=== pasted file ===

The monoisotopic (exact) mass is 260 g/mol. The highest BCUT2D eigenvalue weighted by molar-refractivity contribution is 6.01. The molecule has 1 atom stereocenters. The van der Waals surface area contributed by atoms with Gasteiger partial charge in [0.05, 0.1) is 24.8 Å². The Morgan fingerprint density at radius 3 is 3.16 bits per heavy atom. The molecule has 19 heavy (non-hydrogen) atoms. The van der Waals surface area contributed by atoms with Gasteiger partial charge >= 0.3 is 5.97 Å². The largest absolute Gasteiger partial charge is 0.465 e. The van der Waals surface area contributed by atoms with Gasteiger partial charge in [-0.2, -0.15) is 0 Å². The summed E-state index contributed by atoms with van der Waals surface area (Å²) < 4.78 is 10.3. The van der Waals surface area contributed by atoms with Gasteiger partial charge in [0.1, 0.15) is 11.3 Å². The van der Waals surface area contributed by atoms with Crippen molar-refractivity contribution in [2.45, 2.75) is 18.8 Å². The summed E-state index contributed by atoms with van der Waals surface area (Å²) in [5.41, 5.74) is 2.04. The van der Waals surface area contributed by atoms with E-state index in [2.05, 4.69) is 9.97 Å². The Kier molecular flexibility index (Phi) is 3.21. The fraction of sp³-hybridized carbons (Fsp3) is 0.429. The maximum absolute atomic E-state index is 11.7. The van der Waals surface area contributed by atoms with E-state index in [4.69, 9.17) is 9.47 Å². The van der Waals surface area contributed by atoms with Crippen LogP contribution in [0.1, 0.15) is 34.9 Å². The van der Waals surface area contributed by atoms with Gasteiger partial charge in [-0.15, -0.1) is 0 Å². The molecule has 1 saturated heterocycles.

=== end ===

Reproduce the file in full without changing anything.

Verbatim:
The monoisotopic (exact) mass is 260 g/mol. The highest BCUT2D eigenvalue weighted by molar-refractivity contribution is 6.01. The molecule has 1 atom stereocenters. The van der Waals surface area contributed by atoms with Gasteiger partial charge in [0.05, 0.1) is 24.8 Å². The Morgan fingerprint density at radius 3 is 3.16 bits per heavy atom. The molecule has 19 heavy (non-hydrogen) atoms. The van der Waals surface area contributed by atoms with Gasteiger partial charge >= 0.3 is 5.97 Å². The largest absolute Gasteiger partial charge is 0.465 e. The van der Waals surface area contributed by atoms with Gasteiger partial charge in [-0.2, -0.15) is 0 Å². The summed E-state index contributed by atoms with van der Waals surface area (Å²) < 4.78 is 10.3. The van der Waals surface area contributed by atoms with Gasteiger partial charge in [0.1, 0.15) is 11.3 Å². The van der Waals surface area contributed by atoms with Crippen molar-refractivity contribution in [2.45, 2.75) is 18.8 Å². The summed E-state index contributed by atoms with van der Waals surface area (Å²) in [5.41, 5.74) is 2.04. The van der Waals surface area contributed by atoms with E-state index in [2.05, 4.69) is 9.97 Å². The Kier molecular flexibility index (Phi) is 3.21. The fraction of sp³-hybridized carbons (Fsp3) is 0.429. The maximum absolute atomic E-state index is 11.7. The van der Waals surface area contributed by atoms with E-state index in [4.69, 9.17) is 9.47 Å². The van der Waals surface area contributed by atoms with Crippen LogP contribution in [0.1, 0.15) is 34.9 Å². The van der Waals surface area contributed by atoms with Gasteiger partial charge in [-0.15, -0.1) is 0 Å². The molecule has 1 saturated heterocycles.